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Terrorists Fire on U.S. Troops in Afghanistan

Rebel fighters attacked U.S. troops and fired rockets at American helicopters in a skirmish in southern Afghanistan (search), the military said Wednesday.

No casualties or damage were reported from the firefight on Monday near Deh Rawood, 250 miles southwest of the capital, Kabul, spokesman Maj. Scott Nelson said.

Four insurgents armed with assault rifles and machine guns opened fire on American troops, he said.

"The anti-coalition militants fired rocket-propelled grenades at the AH-64 (helicopters) providing close air support," Nelson said. "The AH-64s returned fire and the (militants) broke contact."

The incident came the same day that a Blackhawk helicopter carrying soldiers from the U.S.-led coalition made a "hard landing" near Deh Rawood, where there is a small American base.

A Taliban (search) spokesman claimed on Monday that the militia's fighters shot the helicopter down with a rocket, killing several American soldiers.

But the military said it was a "non-hostile incident" and that while the helicopter was damaged, there were no injuries.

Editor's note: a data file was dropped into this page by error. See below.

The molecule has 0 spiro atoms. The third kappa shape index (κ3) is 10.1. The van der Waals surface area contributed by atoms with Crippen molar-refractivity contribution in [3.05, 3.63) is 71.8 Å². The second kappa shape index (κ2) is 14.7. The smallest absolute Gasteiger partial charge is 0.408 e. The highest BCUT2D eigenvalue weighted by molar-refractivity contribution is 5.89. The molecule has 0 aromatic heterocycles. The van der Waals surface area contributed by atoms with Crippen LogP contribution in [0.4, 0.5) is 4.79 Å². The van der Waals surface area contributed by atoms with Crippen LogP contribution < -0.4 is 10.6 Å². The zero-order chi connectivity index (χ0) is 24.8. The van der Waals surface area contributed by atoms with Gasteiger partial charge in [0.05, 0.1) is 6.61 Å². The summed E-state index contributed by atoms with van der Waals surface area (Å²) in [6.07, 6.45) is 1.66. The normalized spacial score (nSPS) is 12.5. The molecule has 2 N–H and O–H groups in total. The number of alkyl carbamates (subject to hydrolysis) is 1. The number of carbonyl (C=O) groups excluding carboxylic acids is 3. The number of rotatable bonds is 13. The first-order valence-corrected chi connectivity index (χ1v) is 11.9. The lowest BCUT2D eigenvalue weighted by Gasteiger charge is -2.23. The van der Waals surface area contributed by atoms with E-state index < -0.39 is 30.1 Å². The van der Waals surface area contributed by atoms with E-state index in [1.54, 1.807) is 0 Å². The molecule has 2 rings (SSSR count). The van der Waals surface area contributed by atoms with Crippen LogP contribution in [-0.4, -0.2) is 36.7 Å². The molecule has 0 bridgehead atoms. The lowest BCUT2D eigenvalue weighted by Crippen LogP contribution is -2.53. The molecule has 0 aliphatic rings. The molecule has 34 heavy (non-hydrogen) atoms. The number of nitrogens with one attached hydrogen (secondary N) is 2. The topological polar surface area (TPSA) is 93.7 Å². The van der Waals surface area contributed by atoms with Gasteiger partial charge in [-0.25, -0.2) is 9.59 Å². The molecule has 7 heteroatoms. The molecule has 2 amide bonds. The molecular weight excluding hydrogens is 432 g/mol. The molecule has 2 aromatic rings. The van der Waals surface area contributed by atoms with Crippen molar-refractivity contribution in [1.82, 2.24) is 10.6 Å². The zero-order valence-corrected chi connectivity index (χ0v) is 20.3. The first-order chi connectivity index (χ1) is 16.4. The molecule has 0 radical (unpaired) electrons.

Deh Rawood is in Uruzgan province, part of a swath of southern and eastern Afghanistan where Taliban-led militants have sustained a stubborn insurgency since their ouster in 2001.

Attacks have been less frequent in the north, where NATO (search) troops are expanding their operations ahead of Oct. 9 presidential elections. Campaigning for the polls began Tuesday.

A spokesman for the force said one of its patrols came under fire from Afghan government militia troops in a mixup on Friday over a weapons cache, but no injuries were reported.

Two Apache helicopter gunships were sent to reinforce the NATO soldiers, which confiscated the weapons near Ghorband, north of Kabul, spokesman Lt. Cdr. Ken Mackillop said.

The weapons were later returned to the local militia division after talks involving the U.S. ambassador, Mackillop said.

That particular division is to be disarmed this week under a program to dismantle all the country's feuding militias.